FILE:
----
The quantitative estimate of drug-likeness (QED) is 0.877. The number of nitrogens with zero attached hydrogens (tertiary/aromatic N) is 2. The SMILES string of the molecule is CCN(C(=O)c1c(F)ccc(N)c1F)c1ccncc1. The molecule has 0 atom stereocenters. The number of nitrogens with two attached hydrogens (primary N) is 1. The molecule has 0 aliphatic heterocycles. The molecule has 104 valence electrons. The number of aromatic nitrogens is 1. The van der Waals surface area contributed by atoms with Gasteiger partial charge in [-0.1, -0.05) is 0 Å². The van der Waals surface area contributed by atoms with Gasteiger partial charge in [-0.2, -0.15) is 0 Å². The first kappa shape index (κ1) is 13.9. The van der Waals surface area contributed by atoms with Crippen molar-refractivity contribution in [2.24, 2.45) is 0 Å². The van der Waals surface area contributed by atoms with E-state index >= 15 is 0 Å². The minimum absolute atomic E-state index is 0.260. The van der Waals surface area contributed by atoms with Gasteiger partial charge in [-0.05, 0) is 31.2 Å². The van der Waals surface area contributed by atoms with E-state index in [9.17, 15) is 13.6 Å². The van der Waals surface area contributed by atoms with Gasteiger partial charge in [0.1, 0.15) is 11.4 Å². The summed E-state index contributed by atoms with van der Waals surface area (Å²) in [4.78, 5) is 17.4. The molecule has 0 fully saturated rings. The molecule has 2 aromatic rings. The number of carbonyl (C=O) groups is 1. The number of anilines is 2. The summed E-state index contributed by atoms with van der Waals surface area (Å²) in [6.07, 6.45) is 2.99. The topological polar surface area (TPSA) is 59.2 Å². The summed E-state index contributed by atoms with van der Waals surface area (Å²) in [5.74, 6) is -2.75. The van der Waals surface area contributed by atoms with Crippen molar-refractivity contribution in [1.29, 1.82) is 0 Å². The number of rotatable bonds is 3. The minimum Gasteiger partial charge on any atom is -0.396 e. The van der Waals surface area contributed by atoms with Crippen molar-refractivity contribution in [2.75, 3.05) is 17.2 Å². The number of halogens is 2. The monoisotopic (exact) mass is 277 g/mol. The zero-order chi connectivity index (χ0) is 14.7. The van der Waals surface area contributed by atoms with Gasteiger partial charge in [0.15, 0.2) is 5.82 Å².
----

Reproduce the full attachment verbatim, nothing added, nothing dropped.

The quantitative estimate of drug-likeness (QED) is 0.877. The number of nitrogens with zero attached hydrogens (tertiary/aromatic N) is 2. The SMILES string of the molecule is CCN(C(=O)c1c(F)ccc(N)c1F)c1ccncc1. The molecule has 0 atom stereocenters. The number of nitrogens with two attached hydrogens (primary N) is 1. The molecule has 0 aliphatic heterocycles. The molecule has 104 valence electrons. The number of aromatic nitrogens is 1. The van der Waals surface area contributed by atoms with Gasteiger partial charge in [-0.1, -0.05) is 0 Å². The van der Waals surface area contributed by atoms with Gasteiger partial charge in [-0.2, -0.15) is 0 Å². The first kappa shape index (κ1) is 13.9. The van der Waals surface area contributed by atoms with Crippen molar-refractivity contribution in [2.24, 2.45) is 0 Å². The van der Waals surface area contributed by atoms with E-state index >= 15 is 0 Å². The minimum absolute atomic E-state index is 0.260. The van der Waals surface area contributed by atoms with Gasteiger partial charge in [-0.05, 0) is 31.2 Å². The van der Waals surface area contributed by atoms with E-state index in [9.17, 15) is 13.6 Å². The van der Waals surface area contributed by atoms with Gasteiger partial charge in [0.1, 0.15) is 11.4 Å². The summed E-state index contributed by atoms with van der Waals surface area (Å²) in [4.78, 5) is 17.4. The molecule has 0 fully saturated rings. The molecule has 2 aromatic rings. The number of carbonyl (C=O) groups is 1. The number of anilines is 2. The summed E-state index contributed by atoms with van der Waals surface area (Å²) in [6.07, 6.45) is 2.99. The topological polar surface area (TPSA) is 59.2 Å². The summed E-state index contributed by atoms with van der Waals surface area (Å²) in [5.74, 6) is -2.75. The van der Waals surface area contributed by atoms with Crippen molar-refractivity contribution in [1.29, 1.82) is 0 Å². The number of rotatable bonds is 3. The minimum Gasteiger partial charge on any atom is -0.396 e. The van der Waals surface area contributed by atoms with Crippen molar-refractivity contribution in [2.75, 3.05) is 17.2 Å². The number of halogens is 2. The monoisotopic (exact) mass is 277 g/mol. The zero-order chi connectivity index (χ0) is 14.7. The van der Waals surface area contributed by atoms with Gasteiger partial charge in [0.15, 0.2) is 5.82 Å².